In the book of Genesis, it tells us that when God created the heavens and earth, He spoke them into existence. Because we are made in His image, scripture tells us that we also have the power to create with our words, too. I like to think of it this way: We are all artists with our words, and we paint on the canvas of people's hearts by what we speak, good or bad. That's why we need to be careful to use our words wisely as a skillful artist would, creating a positive, encouraging masterpiece in the hearts of our family members, friends and coworkers.
A beautiful work of art isn't created by merely choosing the right paint colors; it's created by the technique of the artist as well. In the same way, we have to be just as careful with how we communicate as we are with what we communicate.
Years ago, I learned this lesson the hard way when I was trying to encourage our son, Jonathan, to practice his guitar. I was driving the kids home from school one day and thinking about all the loose ends I'd left dangling on that particular afternoon. You might say I was feeling a bit stressed, and I let that stress come right through when I sharply asked, "Jonathan, have you practiced your guitar at all this week?" Before he could answer, I continued, "You know, if you don't practice your guitar now, you'll be sorry down the road when you want to play in the band at church and you're not good enough."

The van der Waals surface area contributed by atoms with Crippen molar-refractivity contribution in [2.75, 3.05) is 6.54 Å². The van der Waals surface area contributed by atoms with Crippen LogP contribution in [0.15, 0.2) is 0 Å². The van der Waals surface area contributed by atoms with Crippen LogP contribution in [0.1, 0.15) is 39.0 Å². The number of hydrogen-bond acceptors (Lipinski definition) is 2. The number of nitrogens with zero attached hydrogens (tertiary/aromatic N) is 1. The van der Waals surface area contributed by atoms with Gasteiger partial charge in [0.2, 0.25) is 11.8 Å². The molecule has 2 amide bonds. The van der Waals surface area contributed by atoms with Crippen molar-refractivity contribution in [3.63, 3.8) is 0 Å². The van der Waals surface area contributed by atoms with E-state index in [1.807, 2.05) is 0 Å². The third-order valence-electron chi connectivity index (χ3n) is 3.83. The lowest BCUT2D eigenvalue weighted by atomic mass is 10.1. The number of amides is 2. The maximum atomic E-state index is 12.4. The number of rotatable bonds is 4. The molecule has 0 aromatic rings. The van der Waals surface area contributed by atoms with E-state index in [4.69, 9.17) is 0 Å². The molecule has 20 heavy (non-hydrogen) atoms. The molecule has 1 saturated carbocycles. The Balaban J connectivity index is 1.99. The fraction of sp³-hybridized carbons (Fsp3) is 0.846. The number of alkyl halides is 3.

On and on I went, trying to "encourage" my eleven-year-old son to practice his guitar with enthusiasm and passion, and yet, I could see his countenance deflating and becoming more discouraged by the minute. All at once, I started listening to my own words, which really weren't very encouraging or inspiring at all. In fact, they were rather discouraging. When I realized that I was painting a negative picture on the canvas of his heart, I immediately stopped myself and said, "Jonathan, I'm sorry. I realize I wasn't very encouraging just now. Will you forgive me?"
I looked at him in the rearview mirror, and he just smiled at me so sweetly. Right then, I decided to change what I was painting. I said, "Jonathan, you are so talented musically. That's why I want you to practice. I know the more you practice, the better you'll become." I repackaged my words and changed my voice from the voice of discouragement and defeat to the voice of encouragement and victory.
Just like anything else, it takes practice to become a skillful "painter" with your words, but you can do it! Even when you have to bring correction or instruction, you can position your words so they will be more easily received. When you realize the impact of your words, you'll seize every opportunity to write positive messages on the hearts of the people you love.
"…My tongue is the pen of a ready writer." (Psalm 45:1, NKJV)